What a smartphone will look like in 5 years

The iPhone 5 demonstrates the significant evolution of smartphones since Apple introduced the disruptive device in 2007. CNET's Sumi Das talks to the Institute for the Future to find out how smartphones will change our lives yet again.

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Remember that wild and woolly time before iPhones? I do. In early 2007, I used to keep a Thomas Guide in my car. I think it was also the last time I played Scrabble by picking actual tiles from a bag. As the Apple faithful contemplate the better life that awaits with a 4-inch screen and 4G LTE, it got us thinking -- not about the changes in the past 5 years but about how we'll use smartphones in another 5.

We enlisted the help of Mike Liebhold, senior researcher at the Institute for the Future, to help paint the picture. He described a hyperconnected device that can be charged wirelessly and will come in an assortment of form factors: a wearable version that straps to your forearm and includes a keyboard, and a lower-priced credit card–size phone for developing countries.

Much of the information we learn at our annual physical could be fed to us daily with smartphone apps: our pulse rate and blood pressure levels. Liebhold even suggested that our phones will detect our emotions, when we're happy or too nervous. With any luck, it'll be more accurate than a mood ring.

And just like my well-worn, heavily dog-eared Thomas Guide, my trusty leather wallet is likely to be replaced by a smartphone. The new iPhone 5 may not have near field communication (NFC), but by 2017 it should be standard issue. Just swipe your phone past a sensor to pay for those to-die-for boots that caught your eye. Liebhold says there is one obstacle: current cash registers have no way of talking to an NFC device. But he shared a rumor that could solve that pesky problem: when Apple does put NFC in its phones, it may also give retailers iPads to serve as point of sale terminals.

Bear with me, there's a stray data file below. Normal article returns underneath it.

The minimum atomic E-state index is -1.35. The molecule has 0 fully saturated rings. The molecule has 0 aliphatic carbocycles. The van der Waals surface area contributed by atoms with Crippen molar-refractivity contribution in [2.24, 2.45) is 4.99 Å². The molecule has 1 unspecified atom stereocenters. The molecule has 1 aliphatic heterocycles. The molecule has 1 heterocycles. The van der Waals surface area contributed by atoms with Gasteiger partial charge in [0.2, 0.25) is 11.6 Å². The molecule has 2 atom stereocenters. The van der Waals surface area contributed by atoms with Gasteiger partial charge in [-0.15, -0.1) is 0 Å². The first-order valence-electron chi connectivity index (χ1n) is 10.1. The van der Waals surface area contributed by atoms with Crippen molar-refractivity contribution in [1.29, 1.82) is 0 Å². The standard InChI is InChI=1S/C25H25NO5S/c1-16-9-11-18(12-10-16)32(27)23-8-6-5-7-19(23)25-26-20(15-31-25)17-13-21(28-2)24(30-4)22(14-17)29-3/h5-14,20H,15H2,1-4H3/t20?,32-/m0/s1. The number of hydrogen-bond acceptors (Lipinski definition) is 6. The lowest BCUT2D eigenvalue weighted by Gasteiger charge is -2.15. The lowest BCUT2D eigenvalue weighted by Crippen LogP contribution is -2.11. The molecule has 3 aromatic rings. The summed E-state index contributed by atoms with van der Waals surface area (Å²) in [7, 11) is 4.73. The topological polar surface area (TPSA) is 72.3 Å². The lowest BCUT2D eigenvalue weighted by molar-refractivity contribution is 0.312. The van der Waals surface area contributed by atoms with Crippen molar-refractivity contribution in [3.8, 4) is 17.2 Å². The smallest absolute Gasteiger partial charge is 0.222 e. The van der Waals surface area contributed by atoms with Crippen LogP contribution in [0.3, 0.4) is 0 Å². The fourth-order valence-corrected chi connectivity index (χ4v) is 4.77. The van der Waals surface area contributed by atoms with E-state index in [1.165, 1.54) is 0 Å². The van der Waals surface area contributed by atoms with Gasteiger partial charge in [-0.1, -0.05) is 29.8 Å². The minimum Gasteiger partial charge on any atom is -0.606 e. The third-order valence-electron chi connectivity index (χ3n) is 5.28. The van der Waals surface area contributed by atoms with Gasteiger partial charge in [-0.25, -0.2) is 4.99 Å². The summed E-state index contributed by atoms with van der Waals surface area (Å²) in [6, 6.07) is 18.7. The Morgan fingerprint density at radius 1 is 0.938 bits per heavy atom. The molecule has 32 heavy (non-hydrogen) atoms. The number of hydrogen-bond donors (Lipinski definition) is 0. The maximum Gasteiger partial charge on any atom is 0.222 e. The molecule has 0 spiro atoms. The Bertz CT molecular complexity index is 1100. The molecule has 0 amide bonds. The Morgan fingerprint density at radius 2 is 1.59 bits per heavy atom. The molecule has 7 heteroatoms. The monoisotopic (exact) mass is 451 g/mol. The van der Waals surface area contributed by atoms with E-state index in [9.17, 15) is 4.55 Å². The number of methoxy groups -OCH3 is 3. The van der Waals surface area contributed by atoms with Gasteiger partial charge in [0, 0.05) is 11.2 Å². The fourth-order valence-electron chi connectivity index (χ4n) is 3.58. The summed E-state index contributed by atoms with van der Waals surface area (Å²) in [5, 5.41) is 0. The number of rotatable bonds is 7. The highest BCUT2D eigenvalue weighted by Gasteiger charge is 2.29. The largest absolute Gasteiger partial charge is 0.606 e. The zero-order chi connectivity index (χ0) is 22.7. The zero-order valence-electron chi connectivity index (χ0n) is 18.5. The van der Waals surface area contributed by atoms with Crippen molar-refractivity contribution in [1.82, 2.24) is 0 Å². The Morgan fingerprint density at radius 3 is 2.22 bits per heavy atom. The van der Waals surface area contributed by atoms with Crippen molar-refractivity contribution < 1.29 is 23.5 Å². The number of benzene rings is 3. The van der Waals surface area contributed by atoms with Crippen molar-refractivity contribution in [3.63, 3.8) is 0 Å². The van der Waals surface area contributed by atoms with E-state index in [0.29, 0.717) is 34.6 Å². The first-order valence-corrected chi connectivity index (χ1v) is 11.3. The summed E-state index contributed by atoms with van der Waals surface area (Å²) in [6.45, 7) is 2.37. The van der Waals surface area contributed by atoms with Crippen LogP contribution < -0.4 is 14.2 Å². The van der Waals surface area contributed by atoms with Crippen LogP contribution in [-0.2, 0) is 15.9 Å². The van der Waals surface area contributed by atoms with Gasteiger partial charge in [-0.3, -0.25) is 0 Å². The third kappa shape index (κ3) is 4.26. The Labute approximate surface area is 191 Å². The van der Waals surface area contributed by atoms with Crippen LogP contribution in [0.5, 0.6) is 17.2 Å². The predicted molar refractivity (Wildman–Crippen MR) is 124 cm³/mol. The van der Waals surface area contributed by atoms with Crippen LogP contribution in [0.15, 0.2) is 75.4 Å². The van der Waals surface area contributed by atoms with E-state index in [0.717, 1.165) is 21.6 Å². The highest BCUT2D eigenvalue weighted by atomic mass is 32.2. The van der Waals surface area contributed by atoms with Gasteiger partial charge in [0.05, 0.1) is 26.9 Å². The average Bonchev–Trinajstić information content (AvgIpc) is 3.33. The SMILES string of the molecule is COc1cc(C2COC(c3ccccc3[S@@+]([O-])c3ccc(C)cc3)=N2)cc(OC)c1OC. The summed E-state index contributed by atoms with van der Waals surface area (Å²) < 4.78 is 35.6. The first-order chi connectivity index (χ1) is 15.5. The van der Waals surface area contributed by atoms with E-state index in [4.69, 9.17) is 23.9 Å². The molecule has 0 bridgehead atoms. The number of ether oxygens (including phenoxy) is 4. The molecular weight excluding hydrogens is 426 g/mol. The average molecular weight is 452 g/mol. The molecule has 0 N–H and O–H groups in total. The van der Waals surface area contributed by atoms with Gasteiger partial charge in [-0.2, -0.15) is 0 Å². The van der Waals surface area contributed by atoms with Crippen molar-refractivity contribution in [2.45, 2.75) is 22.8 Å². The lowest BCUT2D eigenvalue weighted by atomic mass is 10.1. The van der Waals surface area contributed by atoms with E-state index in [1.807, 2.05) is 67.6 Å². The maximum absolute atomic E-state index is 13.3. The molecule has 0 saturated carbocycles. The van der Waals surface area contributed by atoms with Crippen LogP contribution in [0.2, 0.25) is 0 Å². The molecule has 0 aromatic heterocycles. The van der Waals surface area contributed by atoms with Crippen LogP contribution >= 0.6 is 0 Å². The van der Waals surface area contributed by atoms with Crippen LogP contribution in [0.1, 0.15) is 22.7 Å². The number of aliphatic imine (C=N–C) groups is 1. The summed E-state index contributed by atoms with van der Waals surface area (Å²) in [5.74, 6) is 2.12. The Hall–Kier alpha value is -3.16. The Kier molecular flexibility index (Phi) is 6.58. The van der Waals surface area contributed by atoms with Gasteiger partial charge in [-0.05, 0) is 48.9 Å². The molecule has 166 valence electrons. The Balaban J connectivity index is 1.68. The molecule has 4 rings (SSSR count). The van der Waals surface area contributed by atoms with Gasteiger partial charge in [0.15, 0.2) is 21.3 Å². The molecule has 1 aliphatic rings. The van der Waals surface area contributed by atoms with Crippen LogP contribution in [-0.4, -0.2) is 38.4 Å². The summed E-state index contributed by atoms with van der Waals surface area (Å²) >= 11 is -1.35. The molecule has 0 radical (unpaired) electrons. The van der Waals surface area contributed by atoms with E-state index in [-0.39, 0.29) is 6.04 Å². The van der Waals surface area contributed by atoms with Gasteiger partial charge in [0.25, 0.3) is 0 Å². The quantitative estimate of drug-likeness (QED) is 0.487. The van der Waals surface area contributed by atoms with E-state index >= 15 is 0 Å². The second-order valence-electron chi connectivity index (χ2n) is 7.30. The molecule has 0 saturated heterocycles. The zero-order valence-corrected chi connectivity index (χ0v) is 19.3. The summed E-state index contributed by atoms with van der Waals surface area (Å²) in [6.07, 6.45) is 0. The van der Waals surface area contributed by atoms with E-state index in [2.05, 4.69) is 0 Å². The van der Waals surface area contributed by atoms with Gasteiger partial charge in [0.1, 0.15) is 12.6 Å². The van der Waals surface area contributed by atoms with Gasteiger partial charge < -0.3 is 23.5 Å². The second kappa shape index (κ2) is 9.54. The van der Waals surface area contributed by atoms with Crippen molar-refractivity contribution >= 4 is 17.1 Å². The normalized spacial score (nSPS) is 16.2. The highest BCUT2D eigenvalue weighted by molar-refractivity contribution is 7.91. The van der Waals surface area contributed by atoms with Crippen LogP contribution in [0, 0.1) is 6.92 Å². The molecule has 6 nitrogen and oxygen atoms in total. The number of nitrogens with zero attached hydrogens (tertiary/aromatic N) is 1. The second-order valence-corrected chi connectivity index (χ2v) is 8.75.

About the author

    Sumi Das has been covering technology since the original dot-com boom. She was hired by cable network TechTV in 1998 to produce and host a half-hour program devoted to new and future technologies. Prior to CNET, Sumi served as a Washington DC-based correspondent, covering breaking news for CNN. She reported live from New Orleans and contributed to CNN's coverage of Hurricane Katrina, which earned the network a Peabody Award. She also files in-depth tech stories for BBC News which are seen by a primarily international audience.

     

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